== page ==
In housing news, Dataquick released home sale data for Southern California this week. For the six county Southern California market home sales dropped for the fourth consecutive month and total sales were down 9.9% from January 2013 and the lowest number of sales for January in four years. Prices also declined month to month dropping 3.8% from December and are at May 2013 levels, though year over year prices are up 18.4% from January 2013 to a median price of $380,000. Is this a trend or a soft spot before the market firms back up? May 2013 has become a line in the data as that was when mortgage rates bounced hard off the bottom and prices were at a post-crash peak. Housing is an integral part of the economy and has been a primary factor in GDP growth since the end of the recession in June 2009. How housing markets trend going forward will have a very large impact on economic and employment recovery.
Rates for Friday February 14, 2014: Mortgage Backed Securities broke through a trading channel to the downside this week, signaling a trend to higher rates. Rates have edged up a little bit from last Friday, breaking a four week string of flat rates for conforming mortgages. We have upward pressure on rates so anyone floating should be doing so with great caution.
30 year high-balance conforming 4.375% Up 0.125%
Happy Valentine’s Day to all the sweethearts, and aren’t we all someone’s? Thankfully I have a great sweetheart and we are celebrating our 20th Valentine’s Day together—what a wonderful set of decades for me! (I trust she will say the same!) Tonight we will be celebrating with a dozen or so teen and pre-teen girls over for a birthday sleepover—I wonder if they will want to watch my James Bond anthology?
Here is a brief history of Valentine’s Day with some interesting background. Leslie, don’t worry I will not be sacrificing any goats or the dog and hitting you with the hides!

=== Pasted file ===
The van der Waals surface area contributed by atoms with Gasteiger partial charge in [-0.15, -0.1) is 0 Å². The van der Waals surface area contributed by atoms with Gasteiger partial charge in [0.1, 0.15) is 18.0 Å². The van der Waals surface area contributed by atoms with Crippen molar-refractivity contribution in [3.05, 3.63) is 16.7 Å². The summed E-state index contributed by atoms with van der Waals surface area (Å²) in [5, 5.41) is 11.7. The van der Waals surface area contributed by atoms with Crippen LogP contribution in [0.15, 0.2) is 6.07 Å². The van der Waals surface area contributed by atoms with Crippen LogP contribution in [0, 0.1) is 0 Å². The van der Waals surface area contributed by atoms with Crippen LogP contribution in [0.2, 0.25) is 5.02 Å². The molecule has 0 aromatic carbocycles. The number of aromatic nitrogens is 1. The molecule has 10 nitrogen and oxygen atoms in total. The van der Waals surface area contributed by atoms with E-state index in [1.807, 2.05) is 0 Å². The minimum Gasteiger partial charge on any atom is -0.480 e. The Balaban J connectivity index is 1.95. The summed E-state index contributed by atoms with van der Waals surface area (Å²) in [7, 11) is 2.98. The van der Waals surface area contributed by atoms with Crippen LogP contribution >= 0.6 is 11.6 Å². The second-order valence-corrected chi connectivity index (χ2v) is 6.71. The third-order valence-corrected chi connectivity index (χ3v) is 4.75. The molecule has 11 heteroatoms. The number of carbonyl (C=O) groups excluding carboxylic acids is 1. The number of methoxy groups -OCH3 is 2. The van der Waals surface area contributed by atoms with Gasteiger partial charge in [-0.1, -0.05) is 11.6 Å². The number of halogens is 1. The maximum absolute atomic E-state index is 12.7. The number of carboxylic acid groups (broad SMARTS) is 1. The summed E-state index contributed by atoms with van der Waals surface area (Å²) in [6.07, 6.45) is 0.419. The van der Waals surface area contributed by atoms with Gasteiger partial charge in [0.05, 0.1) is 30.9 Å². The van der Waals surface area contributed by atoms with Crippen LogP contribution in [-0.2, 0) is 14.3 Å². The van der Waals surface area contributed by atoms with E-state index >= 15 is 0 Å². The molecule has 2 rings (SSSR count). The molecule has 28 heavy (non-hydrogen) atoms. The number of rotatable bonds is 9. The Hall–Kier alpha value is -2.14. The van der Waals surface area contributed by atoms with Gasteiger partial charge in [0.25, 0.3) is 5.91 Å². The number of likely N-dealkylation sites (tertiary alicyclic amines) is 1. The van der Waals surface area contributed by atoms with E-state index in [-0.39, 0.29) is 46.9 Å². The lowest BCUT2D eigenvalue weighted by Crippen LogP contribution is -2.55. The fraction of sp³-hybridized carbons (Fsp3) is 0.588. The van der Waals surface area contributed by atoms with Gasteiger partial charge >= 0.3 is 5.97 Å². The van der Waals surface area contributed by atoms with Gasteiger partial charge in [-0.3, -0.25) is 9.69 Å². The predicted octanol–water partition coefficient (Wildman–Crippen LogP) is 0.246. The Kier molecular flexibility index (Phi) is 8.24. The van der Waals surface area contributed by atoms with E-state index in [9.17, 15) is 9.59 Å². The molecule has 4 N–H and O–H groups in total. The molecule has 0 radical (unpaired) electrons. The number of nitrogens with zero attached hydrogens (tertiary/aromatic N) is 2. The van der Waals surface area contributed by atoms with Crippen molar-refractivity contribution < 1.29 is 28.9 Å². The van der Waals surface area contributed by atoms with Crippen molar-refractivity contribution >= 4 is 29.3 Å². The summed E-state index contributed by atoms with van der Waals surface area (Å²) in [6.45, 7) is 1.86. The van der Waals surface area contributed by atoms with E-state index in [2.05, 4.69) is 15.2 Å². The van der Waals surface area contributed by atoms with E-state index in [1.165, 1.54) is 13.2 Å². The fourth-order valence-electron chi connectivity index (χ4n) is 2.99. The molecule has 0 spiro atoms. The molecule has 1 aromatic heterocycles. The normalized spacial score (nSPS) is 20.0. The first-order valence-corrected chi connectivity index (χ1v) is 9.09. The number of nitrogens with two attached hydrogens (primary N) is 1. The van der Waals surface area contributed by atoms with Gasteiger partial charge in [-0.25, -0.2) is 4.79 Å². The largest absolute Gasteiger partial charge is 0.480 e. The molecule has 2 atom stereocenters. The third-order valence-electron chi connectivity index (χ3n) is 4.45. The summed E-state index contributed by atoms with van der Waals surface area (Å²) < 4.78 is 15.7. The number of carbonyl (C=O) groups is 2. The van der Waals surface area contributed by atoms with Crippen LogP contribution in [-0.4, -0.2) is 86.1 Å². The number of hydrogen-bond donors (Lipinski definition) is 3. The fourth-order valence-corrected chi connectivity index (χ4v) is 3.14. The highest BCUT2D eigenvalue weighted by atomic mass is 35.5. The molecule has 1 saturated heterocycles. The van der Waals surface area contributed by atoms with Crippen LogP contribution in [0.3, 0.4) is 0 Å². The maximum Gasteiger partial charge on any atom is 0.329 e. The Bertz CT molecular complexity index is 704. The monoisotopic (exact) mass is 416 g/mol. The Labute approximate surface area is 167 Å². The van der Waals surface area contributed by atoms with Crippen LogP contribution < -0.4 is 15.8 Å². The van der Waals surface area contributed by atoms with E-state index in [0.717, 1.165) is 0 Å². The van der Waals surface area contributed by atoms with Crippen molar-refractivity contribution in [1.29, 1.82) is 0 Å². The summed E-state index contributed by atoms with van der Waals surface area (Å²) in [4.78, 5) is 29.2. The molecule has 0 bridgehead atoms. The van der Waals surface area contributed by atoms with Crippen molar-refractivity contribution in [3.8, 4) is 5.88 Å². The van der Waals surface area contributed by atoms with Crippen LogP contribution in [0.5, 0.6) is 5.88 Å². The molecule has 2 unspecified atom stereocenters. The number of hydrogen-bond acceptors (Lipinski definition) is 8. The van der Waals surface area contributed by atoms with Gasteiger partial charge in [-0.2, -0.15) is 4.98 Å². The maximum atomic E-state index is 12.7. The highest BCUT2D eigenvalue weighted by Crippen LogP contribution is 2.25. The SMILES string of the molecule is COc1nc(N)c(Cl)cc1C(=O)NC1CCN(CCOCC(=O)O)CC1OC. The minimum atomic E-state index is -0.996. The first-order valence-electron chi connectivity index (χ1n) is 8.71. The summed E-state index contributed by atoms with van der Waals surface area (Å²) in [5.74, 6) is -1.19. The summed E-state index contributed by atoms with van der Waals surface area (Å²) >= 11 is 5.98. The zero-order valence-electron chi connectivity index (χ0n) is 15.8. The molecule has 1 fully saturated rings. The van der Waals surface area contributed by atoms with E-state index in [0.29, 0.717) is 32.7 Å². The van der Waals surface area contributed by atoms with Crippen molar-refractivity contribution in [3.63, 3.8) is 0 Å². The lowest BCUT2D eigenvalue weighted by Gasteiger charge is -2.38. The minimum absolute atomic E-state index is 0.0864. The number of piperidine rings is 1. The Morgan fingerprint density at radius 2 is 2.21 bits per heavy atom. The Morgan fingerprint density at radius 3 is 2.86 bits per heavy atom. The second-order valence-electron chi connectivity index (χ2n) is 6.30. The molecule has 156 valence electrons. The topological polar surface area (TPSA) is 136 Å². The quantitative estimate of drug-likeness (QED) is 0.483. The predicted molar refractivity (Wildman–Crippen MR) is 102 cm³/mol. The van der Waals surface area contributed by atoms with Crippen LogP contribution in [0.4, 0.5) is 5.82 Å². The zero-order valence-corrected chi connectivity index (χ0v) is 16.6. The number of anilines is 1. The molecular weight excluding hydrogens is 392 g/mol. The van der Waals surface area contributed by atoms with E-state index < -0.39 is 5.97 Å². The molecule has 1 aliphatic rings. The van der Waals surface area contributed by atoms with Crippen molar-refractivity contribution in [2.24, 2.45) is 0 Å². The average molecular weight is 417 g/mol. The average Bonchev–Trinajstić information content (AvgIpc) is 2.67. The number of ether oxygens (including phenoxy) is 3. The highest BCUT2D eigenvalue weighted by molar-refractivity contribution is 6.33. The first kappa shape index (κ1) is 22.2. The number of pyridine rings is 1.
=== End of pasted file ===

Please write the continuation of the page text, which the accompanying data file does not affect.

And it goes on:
Enjoy the romance and your week,
Question of the week: Why would anyone looking to purchase a home doing it on a rainy day?
Answer: After having no rain for several weeks (months?) in Southern California a rainy day or weekend is the best time to shop for a home! The rain we are experiencing locally this week is a rarity, as local residents know we are in a drought and can go many months between rain storms. It is not uncommon for someone to purchase home in March or April and not experience any rain until October or later. And then when it does finally rain they discover that their home may not be entirely waterproof.
Previewing potential new homes during rain storms allows potential buyers to see leaky roofs, porches, windows or doors. Walking the exterior of the property you can see where rain water pools; is it against the house where it can cause erosion, are huge puddles of water flooding a ventilation area for the foundation? Are there adequate gutters and downspouts? Even a new roof may have problems that do not manifest for many months due to lack of rain. I recall several years ago our church had put on a new roof, several months later when the first rains came after the roof was put on there were leaks that needed repair. Think about if this was the home you had purchased last year, you too have gone many, many months without the opportunity to see how weatherproof it is. My advice, if you are looking to purchase a new home do not put off looking just because the weather outside is inclement, in fact call your agent and make an appointment to go look at houses because it is raining!
Another busy week for economic data. While most of the attention all week has been focused on today’s employment report for January, several meaningful releases came out earlier in the week that impact markets and mortgage rates. The week started with disappointing data on manufacturing in the United States. What is known as the ISM Manufacturing Index showed a sharp decline in new orders, in fact one of the largest monthly declines on record. Coupled with production and employment in the sector showing significant slowing the overall index reports weakening in domestic manufacturing. This sent markets moving as stocks tumbling and bonds climbing.
Causing a rather busy day for traders on Wednesday was the ADP employment report for January that showed an increase of 175,000 jobs in the private sector in January. Recall last month the ADP report showed an increase of 238,000 private sector jobs in December and two days later the Department of Labor report of only 87,000 jobs. The ADP January report is still significantly below its December report and concerns investors about the ability of the economy to sustain growth in employment through the year.